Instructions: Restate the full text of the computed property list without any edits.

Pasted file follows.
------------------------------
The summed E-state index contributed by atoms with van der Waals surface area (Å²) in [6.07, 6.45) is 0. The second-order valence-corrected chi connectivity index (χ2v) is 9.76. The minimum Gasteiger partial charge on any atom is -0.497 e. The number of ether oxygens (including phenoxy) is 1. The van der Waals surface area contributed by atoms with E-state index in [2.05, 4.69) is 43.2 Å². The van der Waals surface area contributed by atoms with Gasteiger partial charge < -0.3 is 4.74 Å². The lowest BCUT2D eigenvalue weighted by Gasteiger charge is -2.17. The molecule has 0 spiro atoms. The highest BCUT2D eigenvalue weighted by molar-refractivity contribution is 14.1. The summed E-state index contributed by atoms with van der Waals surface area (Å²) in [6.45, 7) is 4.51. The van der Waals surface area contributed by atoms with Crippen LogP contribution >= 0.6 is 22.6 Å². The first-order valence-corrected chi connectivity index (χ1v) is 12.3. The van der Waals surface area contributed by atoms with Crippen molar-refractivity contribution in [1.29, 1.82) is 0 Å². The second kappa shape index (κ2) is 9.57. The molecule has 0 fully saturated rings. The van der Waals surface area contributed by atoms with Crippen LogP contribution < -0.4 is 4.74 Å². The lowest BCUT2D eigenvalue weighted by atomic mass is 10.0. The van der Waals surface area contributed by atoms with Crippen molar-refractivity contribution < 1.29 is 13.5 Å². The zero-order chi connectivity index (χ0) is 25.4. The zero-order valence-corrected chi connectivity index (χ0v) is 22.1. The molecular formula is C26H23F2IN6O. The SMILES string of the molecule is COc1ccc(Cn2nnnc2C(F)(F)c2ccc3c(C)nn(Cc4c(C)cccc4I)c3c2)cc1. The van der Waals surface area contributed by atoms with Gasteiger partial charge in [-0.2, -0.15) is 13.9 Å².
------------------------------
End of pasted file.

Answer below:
The summed E-state index contributed by atoms with van der Waals surface area (Å²) in [6.07, 6.45) is 0. The second-order valence-corrected chi connectivity index (χ2v) is 9.76. The minimum Gasteiger partial charge on any atom is -0.497 e. The number of ether oxygens (including phenoxy) is 1. The van der Waals surface area contributed by atoms with E-state index in [2.05, 4.69) is 43.2 Å². The van der Waals surface area contributed by atoms with Gasteiger partial charge < -0.3 is 4.74 Å². The lowest BCUT2D eigenvalue weighted by Gasteiger charge is -2.17. The molecule has 0 spiro atoms. The highest BCUT2D eigenvalue weighted by molar-refractivity contribution is 14.1. The summed E-state index contributed by atoms with van der Waals surface area (Å²) in [6.45, 7) is 4.51. The van der Waals surface area contributed by atoms with Crippen LogP contribution >= 0.6 is 22.6 Å². The first-order valence-corrected chi connectivity index (χ1v) is 12.3. The van der Waals surface area contributed by atoms with Crippen molar-refractivity contribution in [1.29, 1.82) is 0 Å². The second kappa shape index (κ2) is 9.57. The molecule has 0 fully saturated rings. The van der Waals surface area contributed by atoms with Crippen LogP contribution < -0.4 is 4.74 Å². The lowest BCUT2D eigenvalue weighted by atomic mass is 10.0. The van der Waals surface area contributed by atoms with Crippen molar-refractivity contribution < 1.29 is 13.5 Å². The zero-order chi connectivity index (χ0) is 25.4. The zero-order valence-corrected chi connectivity index (χ0v) is 22.1. The molecular formula is C26H23F2IN6O. The SMILES string of the molecule is COc1ccc(Cn2nnnc2C(F)(F)c2ccc3c(C)nn(Cc4c(C)cccc4I)c3c2)cc1. The van der Waals surface area contributed by atoms with Gasteiger partial charge in [-0.2, -0.15) is 13.9 Å².